Although there is still some ambiguity regarding the exact technical specifications and price point of Sony’s Next Generation Portable (NGP), it is certainly set to battle with Nintendo’s 3DS for dominance in the mobile gaming arena. Despite the fact that the two devices differ greatly in terms of core audiences, they are inevitably bound to clash in an effort to gain consumer attention and developer support.
From what we know about the NGP, it is an impressive device to say the least. Boasting a 5-inch OLED capacitive touchscreen display with a 960 x 544 resolution as well as a multitouch gesture area on the back of the device, it is armed and ready to bring a graphically impressive, intuitive, and immersive experience to hardcore mobile gamers. The next iteration of the PlayStation Portable will feature dual thumb-sticks (not those annoying nubs from its predecessor) alongside a revamped user interface that places a heavy emphasis on location-based social networking as a backdrop for gaming. It’ll run on an ARM CortexA9, a quad-core processor, meaning that it’ll surpass the 3DS in graphical prowess for years to come.
Conversely, the 3DS is not looking to blow gamers away with graphics or processors, but rather establish a consistent, casual user base. Nintendo has decided to accomplish this through the inclusion of a glasses-free 3D display (hence the 3DS moniker), a novelty that’ll stir up buzz about the portable gaming console. Comparatively, its processor is faster than its predecessor but nowhere near Sony’s offering. Alongside this, Nintendo’s handset lacks much of the connectivity solutions of Sony’s device, notably 3G and GPS.
With all of the technical specifications considered, the NGP is the obvious winner, right? How wrong you would be in saying that, considering the fact that the best hardware does not necessarily create the best platform. Historically, the trend has displayed that a device that is affordable and interesting beats one that caters to a select minority of gamers, the hardcore. This was seen in the DS, which completely outsold the PSP despite the fact that it had more raw power.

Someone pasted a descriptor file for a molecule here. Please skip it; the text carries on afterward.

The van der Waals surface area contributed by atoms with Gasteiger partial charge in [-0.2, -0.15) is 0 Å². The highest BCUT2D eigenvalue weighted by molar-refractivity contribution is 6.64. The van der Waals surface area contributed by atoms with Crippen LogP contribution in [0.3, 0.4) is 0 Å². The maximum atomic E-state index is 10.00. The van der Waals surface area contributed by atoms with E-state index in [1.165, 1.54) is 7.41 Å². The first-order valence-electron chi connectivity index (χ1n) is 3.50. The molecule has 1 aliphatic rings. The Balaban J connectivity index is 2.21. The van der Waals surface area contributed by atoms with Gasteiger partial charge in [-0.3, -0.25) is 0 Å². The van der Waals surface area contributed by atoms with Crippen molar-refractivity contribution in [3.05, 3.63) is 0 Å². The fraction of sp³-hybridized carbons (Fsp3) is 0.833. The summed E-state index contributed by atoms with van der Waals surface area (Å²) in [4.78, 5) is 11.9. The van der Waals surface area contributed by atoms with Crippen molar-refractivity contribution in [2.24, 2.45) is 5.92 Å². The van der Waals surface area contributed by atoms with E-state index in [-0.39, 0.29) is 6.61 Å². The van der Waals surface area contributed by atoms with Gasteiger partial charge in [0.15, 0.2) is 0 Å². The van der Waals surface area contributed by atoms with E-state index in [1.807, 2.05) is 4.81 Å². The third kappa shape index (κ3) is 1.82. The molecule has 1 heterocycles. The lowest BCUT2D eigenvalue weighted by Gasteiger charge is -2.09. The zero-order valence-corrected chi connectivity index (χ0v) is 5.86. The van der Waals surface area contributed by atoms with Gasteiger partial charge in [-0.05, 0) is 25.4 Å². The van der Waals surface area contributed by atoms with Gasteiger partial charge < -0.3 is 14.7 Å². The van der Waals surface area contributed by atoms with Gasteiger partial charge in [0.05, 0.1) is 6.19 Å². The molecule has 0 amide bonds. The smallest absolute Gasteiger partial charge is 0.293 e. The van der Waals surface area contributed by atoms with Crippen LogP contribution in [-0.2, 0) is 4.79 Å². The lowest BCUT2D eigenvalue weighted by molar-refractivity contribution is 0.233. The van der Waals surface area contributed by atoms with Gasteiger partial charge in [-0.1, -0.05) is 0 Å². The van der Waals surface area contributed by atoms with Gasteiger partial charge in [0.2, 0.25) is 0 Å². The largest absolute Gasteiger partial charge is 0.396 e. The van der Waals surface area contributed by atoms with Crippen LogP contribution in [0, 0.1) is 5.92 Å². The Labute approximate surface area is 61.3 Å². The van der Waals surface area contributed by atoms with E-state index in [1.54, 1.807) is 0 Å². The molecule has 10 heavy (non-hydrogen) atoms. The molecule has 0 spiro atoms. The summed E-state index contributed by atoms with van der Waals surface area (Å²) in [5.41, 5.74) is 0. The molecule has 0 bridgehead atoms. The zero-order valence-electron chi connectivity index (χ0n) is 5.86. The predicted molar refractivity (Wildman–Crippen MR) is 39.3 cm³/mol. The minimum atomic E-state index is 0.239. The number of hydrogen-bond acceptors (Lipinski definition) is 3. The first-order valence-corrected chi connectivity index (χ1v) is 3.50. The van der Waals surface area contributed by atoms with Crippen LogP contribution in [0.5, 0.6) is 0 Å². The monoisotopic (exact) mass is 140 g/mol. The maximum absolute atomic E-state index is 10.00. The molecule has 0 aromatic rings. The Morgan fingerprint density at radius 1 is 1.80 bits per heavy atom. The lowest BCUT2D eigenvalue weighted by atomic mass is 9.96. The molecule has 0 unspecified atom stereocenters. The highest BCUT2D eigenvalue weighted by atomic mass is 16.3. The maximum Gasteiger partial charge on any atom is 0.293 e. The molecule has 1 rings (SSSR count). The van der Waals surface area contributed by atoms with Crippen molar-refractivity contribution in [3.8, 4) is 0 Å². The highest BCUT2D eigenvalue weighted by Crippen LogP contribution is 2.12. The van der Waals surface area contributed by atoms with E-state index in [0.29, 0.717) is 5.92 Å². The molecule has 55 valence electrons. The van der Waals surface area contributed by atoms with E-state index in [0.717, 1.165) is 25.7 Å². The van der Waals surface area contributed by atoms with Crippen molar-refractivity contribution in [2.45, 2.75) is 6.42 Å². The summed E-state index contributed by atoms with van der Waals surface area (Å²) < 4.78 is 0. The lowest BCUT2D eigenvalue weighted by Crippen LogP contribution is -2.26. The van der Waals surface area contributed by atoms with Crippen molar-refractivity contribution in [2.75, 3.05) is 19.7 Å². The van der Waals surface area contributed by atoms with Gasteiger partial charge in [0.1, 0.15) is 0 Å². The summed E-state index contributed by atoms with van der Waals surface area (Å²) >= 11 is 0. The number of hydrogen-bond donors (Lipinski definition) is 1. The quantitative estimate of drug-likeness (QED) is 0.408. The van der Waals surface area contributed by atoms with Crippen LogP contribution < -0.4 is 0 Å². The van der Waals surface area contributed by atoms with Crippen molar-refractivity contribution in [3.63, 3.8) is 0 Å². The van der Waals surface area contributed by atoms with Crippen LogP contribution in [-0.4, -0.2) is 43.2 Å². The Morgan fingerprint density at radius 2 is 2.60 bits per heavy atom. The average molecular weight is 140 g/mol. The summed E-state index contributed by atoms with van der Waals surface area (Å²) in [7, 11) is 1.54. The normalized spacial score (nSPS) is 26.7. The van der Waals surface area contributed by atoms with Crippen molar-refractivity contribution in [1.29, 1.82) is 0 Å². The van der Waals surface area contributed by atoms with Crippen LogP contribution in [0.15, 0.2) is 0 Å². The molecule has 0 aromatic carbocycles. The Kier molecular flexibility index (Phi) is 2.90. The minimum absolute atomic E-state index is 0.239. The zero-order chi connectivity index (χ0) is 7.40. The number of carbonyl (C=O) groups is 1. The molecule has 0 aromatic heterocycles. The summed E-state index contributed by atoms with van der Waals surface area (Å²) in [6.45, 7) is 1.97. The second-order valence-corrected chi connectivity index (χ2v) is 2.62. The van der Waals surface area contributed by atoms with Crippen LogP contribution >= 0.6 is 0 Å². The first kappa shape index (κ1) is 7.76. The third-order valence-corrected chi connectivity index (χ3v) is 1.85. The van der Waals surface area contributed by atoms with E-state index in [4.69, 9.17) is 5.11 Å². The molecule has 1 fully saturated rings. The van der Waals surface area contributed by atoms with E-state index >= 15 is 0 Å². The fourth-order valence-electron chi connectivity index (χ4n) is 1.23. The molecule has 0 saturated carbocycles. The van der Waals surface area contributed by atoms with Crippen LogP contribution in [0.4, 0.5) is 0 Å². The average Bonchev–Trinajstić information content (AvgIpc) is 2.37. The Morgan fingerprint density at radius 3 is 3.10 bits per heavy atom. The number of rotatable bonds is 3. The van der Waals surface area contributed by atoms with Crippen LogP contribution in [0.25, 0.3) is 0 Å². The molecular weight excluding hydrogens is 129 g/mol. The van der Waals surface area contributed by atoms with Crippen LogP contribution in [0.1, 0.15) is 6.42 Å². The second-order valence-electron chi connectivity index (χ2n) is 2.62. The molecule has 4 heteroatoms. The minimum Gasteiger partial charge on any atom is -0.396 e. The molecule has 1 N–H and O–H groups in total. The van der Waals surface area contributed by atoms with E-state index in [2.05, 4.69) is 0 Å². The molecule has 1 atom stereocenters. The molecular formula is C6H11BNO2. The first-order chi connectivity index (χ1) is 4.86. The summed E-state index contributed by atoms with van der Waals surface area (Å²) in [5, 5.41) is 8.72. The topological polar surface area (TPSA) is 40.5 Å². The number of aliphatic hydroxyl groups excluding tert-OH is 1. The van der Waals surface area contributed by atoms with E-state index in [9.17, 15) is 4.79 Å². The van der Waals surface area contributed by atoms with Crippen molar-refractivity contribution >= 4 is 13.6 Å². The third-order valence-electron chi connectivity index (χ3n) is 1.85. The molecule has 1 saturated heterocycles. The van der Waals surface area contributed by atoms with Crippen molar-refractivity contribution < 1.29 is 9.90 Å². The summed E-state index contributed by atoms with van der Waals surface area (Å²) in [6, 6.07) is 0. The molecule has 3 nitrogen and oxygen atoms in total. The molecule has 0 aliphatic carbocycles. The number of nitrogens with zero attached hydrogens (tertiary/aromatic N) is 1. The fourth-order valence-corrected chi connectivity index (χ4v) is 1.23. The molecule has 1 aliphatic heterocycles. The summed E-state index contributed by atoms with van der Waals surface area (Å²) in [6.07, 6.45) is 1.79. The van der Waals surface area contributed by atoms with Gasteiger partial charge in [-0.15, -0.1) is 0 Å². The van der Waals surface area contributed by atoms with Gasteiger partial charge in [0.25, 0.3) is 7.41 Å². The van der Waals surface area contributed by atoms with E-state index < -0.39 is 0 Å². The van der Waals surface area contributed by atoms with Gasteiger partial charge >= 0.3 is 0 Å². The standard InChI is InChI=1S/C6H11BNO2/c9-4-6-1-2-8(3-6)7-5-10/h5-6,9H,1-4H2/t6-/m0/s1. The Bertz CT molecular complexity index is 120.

However, the real winner will be decided by developer preference and support, and right now there is no certain winner. Nintendo has decided to move its first-party titles out over time to keep interest in the device building over the handheld’s lifespan, initially releasing a slew of third-party titles. Third-party titles have always become an issue with Nintendo hardware due to over-saturation of low-quality releases and consumer confusion, and is seems as if this disease will continue to exist with the 3DS. The launch titles, 23 in total, that are going to accompany the 3DS in stores on March 27th are:
- Pilotwings Resort
- Nintendogs + Cats
- Steel Driver
- Shin Megami Tensei: Devil Survivor Overclocked
- Super Street Fighter 4 3D Edition
- Resident Evil: The Mercenaries 3D
- Madden NFL Football
- The Sims 3
- Pro Evolution Soccer 2011 3D
- Lego Star Wars 3: The Clone Wars
- Ridge Racer 3D
- Dual Pen Sports
- Super Monkey Ball 3D
- Thor: God of Thunder
- Crush 3D
- Bust-a-Move Universe
- Samurai Warriors: Chronicles
- Dead or Alive Dimensions
- Asphalt 3D
- Tom Clancy’s Ghost Recon Shadow Wars
- Combat of Giants: Dinosaurs 3D
- Tom Clancy’s Splinter Cell 3D
- Rayman 3D: Rabbids Travel in Time
On the other hand, the Sony NGP is going to provide more focused content, a consequence of Sony’s significantly harsher quality standards. However, this means that the NGP will not be plagued with the issue of over-saturation, giving a concentrated list of solid titles. Due to the fact that there are no dates that have been given with these (working) titles, it is difficult to say as if Sony will go all-in right off the bat, which will most likely result in a lack of title consistency over the lifespan of the handheld. Here are the games that have been revealed so far:
- Hot Shots Golf
- Gravity Daze
- Hustle Kings
- Reality Fighters
- Smart As
- Little Deviants
As one can easily see, there is a greater number of 3DS titles set for launch, and an even greater number in development. Only time will tell which of the two consoles will have a better library, but I’m betting my money on the NGP. It might be personal preference, but I would prefer solid, immersive experiences as opposed to light, casual minigames, which is what many of the 3DS games will certainly turn into.
What do you, fellow gamers, think? Are you going to pick up the 3DS or the NGP? Which one do you think will see more success once they are both on market? Let us know in the comments below.